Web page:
Importance of Town Parks & Rec duties

It started with a vision by a group of talented citizens who wanted to control the destiny of what is now the Town of Farragut. After the first officials were elected on April 1, 1980, it didn’t take them long to realize that Parks & Recreation was one of the vital areas to develop in the Town of Farragut.

They established the Parks & Recreation Advisory Committee that very same year – one of the first volunteer committees to be appointed. After a decade of running the show with volunteers and light assistance from Town staff, the Board of Mayor and Aldermen appointed the first Park and Recreation director in 1990. A new era of professional park and recreation was born in the Town of Farragut.

Development of Anchor Park started in 1983 and the first section, 26 acres, of Mayor Bob Leonard Park (then Watt Road Park) was purchased in 1985. As they say, over the last 42 years, “We’ve come a long way, baby!”

Farragut now boasts over 138 acres of park land located in five parks and one plaza, 56 acres of undeveloped land — some suitable for passive development and some suitable for buffers — one community center with a gym, classrooms, a large meeting hall for rental and offices and 22 miles of greenway links. All are situated within 16 square miles.

Staffing has grown from that one person to nine full-time and approximately 20 part-time staff that work in the community center, in parks and as athletic officials. During those years, Parks & Recreation has also stepped in at various times to manage citizen requests, communications, tourism and more – all because that’s what you do when you work for a small town. You work as a team.

Now the Parks & Recreation Department provides staff seven days a week, 363 days a year from 7:30 a.m. to late evenings – often 11 p.m. or later on busy summer or fall weekends.

Our park attendants are some of the most visible employees. They make sure trash is removed, restrooms are clean and picnic, court and field rentals are working well, along with a host of other responsibilities. Visitors to the Farragut Community Center are greeted by our community center attendants who answer questions in person and on the phone, complete check-ins and assist in the setup or preparation for programs and rentals and more.

Full-time staff have the longest list of responsibilities. They manage the park and recreation divisions; perform administrative services related to the department; order and inspect equipment; maintain athletic fields, except for mowing; create and maintain programs, athletics and special events; handle all rentals (fields, pavilions, community center); coordinate the Town volunteer programs; apply for grants; and handle many other small projects.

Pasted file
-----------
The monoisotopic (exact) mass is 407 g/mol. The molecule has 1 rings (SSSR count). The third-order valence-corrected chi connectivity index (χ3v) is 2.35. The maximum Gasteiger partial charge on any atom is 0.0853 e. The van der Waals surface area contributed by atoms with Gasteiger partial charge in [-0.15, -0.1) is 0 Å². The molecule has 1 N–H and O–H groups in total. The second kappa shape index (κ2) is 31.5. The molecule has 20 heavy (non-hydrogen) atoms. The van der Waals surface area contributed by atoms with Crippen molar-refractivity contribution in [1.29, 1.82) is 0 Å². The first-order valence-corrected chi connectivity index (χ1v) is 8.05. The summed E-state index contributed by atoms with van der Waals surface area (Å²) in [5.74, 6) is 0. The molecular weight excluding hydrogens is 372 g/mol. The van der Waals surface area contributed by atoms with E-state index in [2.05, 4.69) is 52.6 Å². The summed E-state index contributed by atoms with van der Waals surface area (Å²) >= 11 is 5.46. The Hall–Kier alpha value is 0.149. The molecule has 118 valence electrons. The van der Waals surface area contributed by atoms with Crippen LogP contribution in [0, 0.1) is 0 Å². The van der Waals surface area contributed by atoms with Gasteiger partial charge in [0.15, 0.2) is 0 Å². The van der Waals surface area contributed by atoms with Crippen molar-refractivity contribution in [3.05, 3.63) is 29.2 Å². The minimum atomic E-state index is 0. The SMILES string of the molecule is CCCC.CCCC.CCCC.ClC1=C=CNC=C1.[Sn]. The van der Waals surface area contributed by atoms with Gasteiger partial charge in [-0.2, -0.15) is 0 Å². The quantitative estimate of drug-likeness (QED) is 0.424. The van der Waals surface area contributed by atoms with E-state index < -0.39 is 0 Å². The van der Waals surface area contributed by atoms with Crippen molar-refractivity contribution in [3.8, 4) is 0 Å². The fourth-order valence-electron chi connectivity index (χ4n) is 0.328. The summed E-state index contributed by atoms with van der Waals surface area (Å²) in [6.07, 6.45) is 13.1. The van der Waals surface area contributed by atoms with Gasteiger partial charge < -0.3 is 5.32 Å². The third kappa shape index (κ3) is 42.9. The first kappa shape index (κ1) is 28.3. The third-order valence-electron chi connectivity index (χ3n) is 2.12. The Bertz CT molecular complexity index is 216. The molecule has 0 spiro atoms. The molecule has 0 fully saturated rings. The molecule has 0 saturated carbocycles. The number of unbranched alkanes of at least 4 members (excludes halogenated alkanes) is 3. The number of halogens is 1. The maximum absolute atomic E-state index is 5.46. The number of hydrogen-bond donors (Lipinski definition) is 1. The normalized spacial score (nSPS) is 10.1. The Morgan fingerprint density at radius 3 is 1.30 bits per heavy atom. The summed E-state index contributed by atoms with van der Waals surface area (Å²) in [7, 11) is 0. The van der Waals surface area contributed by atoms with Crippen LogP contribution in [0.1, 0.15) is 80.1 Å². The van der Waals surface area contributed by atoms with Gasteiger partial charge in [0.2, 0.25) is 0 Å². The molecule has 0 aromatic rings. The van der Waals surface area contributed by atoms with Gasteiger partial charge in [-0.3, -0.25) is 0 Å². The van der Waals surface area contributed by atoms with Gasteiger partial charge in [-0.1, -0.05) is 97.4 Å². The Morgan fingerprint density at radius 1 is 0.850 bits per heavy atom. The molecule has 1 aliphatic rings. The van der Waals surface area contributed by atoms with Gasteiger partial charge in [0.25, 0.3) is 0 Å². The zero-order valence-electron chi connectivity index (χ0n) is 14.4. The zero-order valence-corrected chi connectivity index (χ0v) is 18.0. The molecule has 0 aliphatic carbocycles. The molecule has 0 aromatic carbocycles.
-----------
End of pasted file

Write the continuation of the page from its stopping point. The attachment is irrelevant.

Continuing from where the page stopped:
We work in tandem with the Engineering and Community Development Departments on park and greenway capital projects; with the Public Works Department on general maintenance of our parks, greenways and community center; and with the Administration Department on funding, budgeting, staffing and more.

Working in Parks & Recreation is exciting and extremely rewarding, but it means working many nights and weekends during the heat of the summer or the cold of the winter. It involves handling millions of details to create the perfect Independence Day Parade or Father/Daughter dance; filling many requests or listening to complaints to make a facility rental just right; spending many hours completing and monitoring grant applications that fund additional facilities beyond what the Town can fund; creating the perfect programs by finding the right instructors and materials; and prepping ballfields and repairing the synthetic turf for our community and visitors.

I could go on and on.

The citizens of Farragut, the surrounding community and our visitors are lucky to be able to enjoy our wonderful facilities, exciting events and enticing programs.

We owe thanks to the elected officials who, over the years, have prioritized parks facilities and programs, as well as the staff that have put their heart and soul into planning and executing their vision.

Sue Stuhl

Town Parks & Recreation director